Samuel D. Fitchie, who lived sixty-two years in Nebraska, described his early experiences here in a letter written December 20, 1919, to the Nebraska State Journal. Fitchie arrived in Nebraska City in 1855 with his father’s family. Later he attended school for two years in Paris, Illinois, before returning to Nebraska “with visions of Pike’s Peak gold.” Fitchie recalled, “About midway between Denver City and Nebraska City I met so many disappointed gold seekers returning who all declared the Pike’s Peak gold mines to be a hoax, I got employment from the Overland Stage company.
“I made application to ride the pony express which was then running from Atchison, Kan., to Sacramento, Cal. There were three applicants: Hon. William Campbell, later of Otoe county, Nebraska, now a resident of California; Richard Cleve, deceased, and myself. Both of them were accepted and I rejected, on account of my weight. However, I was given the position of collecting the broken down ponies and placing sound ones in their stead, from old Fort Kearney to Julesburg, . . .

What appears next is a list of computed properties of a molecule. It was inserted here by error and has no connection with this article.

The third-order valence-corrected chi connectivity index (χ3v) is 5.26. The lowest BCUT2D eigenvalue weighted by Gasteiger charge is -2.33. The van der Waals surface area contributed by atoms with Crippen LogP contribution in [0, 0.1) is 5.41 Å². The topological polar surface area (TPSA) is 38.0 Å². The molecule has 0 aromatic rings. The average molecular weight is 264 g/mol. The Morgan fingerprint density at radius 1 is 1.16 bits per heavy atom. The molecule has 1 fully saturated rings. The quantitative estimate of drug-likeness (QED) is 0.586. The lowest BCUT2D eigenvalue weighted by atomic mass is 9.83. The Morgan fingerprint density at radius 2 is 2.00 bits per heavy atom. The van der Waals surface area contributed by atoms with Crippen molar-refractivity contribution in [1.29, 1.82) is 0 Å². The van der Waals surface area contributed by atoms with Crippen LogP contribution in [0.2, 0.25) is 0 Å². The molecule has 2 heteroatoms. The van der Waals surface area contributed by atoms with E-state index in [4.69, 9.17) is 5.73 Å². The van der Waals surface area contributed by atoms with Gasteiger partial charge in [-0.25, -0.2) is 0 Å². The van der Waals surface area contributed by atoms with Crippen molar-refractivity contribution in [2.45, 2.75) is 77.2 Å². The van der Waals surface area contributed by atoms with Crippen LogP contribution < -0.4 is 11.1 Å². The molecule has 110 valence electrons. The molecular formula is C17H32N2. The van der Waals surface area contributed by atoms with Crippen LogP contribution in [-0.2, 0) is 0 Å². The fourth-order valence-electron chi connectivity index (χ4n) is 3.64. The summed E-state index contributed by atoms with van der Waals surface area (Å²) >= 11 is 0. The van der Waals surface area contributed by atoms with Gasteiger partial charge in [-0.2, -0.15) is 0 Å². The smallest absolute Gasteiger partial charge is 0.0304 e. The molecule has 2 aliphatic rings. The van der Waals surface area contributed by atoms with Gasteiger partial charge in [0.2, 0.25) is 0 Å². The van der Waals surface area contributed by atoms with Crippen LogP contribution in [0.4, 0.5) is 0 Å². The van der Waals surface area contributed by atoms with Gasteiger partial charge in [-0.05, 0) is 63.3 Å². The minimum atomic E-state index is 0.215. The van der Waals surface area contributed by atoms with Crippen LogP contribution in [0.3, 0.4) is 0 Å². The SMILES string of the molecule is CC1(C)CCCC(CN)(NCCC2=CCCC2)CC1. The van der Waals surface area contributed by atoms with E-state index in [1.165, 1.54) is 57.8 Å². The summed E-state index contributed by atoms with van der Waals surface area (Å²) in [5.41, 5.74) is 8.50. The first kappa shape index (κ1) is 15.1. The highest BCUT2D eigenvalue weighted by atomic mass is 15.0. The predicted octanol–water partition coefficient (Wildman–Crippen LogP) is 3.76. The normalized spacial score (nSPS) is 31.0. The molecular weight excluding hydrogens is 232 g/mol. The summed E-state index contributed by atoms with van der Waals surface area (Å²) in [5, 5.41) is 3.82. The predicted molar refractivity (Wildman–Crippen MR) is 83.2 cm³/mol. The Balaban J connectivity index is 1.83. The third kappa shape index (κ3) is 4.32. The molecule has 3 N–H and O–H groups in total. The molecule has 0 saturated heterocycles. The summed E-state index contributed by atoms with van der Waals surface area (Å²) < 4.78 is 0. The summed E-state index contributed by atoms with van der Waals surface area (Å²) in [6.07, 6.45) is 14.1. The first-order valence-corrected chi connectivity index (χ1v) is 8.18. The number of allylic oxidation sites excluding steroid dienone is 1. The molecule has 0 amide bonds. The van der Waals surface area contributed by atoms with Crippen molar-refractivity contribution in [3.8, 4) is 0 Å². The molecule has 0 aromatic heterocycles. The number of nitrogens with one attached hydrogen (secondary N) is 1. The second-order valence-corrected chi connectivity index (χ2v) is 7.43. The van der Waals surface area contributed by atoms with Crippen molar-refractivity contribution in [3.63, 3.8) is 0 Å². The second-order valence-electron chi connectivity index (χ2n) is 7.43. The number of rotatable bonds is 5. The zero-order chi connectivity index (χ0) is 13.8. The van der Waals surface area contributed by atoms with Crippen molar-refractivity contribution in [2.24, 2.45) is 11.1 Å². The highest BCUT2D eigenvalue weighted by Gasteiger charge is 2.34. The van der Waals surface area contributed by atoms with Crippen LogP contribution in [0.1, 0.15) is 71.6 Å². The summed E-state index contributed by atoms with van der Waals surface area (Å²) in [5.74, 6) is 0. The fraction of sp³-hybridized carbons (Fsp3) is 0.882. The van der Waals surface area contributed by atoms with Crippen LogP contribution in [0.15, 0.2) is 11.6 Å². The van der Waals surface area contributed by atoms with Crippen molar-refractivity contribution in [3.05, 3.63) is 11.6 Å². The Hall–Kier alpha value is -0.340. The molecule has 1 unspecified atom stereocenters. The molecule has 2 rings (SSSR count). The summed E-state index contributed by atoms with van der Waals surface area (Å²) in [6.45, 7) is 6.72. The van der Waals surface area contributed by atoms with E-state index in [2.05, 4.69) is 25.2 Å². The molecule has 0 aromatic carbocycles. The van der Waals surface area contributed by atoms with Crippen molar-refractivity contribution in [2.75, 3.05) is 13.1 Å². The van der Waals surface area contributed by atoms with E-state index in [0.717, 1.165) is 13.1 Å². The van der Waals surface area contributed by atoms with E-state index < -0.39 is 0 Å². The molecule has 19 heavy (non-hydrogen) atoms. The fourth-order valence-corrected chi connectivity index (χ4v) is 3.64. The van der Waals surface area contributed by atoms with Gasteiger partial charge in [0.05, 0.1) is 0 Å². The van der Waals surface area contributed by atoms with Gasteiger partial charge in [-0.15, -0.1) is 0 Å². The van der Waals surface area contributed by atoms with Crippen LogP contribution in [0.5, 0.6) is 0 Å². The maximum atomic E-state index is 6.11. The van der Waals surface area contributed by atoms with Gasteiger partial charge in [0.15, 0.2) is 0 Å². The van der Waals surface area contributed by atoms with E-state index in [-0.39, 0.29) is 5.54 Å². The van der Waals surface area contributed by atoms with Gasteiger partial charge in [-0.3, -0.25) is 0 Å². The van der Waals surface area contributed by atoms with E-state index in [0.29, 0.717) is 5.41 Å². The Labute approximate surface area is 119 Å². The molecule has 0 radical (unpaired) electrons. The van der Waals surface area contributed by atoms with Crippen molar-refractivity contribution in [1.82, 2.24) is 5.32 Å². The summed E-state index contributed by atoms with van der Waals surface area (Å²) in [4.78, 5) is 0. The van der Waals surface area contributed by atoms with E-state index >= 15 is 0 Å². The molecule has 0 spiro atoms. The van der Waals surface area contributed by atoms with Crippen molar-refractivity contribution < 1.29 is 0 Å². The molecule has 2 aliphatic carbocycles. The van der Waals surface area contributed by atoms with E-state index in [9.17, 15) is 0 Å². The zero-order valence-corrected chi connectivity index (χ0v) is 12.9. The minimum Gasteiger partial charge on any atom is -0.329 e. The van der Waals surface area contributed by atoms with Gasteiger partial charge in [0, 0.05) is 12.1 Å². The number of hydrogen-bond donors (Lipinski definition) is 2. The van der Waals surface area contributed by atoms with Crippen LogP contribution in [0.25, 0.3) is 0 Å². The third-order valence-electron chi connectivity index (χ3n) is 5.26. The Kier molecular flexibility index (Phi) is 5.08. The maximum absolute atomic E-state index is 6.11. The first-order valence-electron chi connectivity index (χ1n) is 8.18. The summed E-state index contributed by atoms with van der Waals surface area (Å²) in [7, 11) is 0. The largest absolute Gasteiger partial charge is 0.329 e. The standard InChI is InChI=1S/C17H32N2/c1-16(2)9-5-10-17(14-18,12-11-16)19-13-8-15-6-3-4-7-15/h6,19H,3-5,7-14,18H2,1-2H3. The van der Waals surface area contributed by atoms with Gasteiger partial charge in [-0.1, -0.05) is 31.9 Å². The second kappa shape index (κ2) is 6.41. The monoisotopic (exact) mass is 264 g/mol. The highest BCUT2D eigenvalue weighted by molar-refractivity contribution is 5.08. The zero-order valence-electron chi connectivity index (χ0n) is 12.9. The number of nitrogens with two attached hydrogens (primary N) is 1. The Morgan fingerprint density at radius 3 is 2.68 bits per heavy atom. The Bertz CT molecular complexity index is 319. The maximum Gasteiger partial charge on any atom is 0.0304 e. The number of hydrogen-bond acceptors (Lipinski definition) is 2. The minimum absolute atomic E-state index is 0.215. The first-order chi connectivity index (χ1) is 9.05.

“My next venture was in Denver, Colorado, where I clerked in a grocery store one year and then formed a partnership with Fred Clark. We made a great success and had visions of great wealth until the great Denver fire in 1882 left us minus everything but friends, who offered to stake us. I decided to go home to Nebraska and visit my parents, stopping on the plains at my brother-in-laws’ ranch known as Gilmans’ ranch, where I accepted a partnership in a ranch (which I afterwards bought) situated two miles west of Fort McPherson. . . .
“The government advertised for 200 cords of wood, to be delivered at Post Lincoln, thirty miles west of Fort McPherson, and notwithstanding it was well advertised in Denver and the length of the road to and in Omaha, there were but two bidders, owing to the country being infected with savage Indians and a hard winter setting in. I was the successful bidder and filled the contract under the most discouraging difficulties and dangers, without the loss of a man.” Fitchie’s letter also described subsequent experiences as a railroad subcontractor in western Nebraska and as a freighter in Wyoming. Not mentioned is his participation in the Nebraska temperance movement.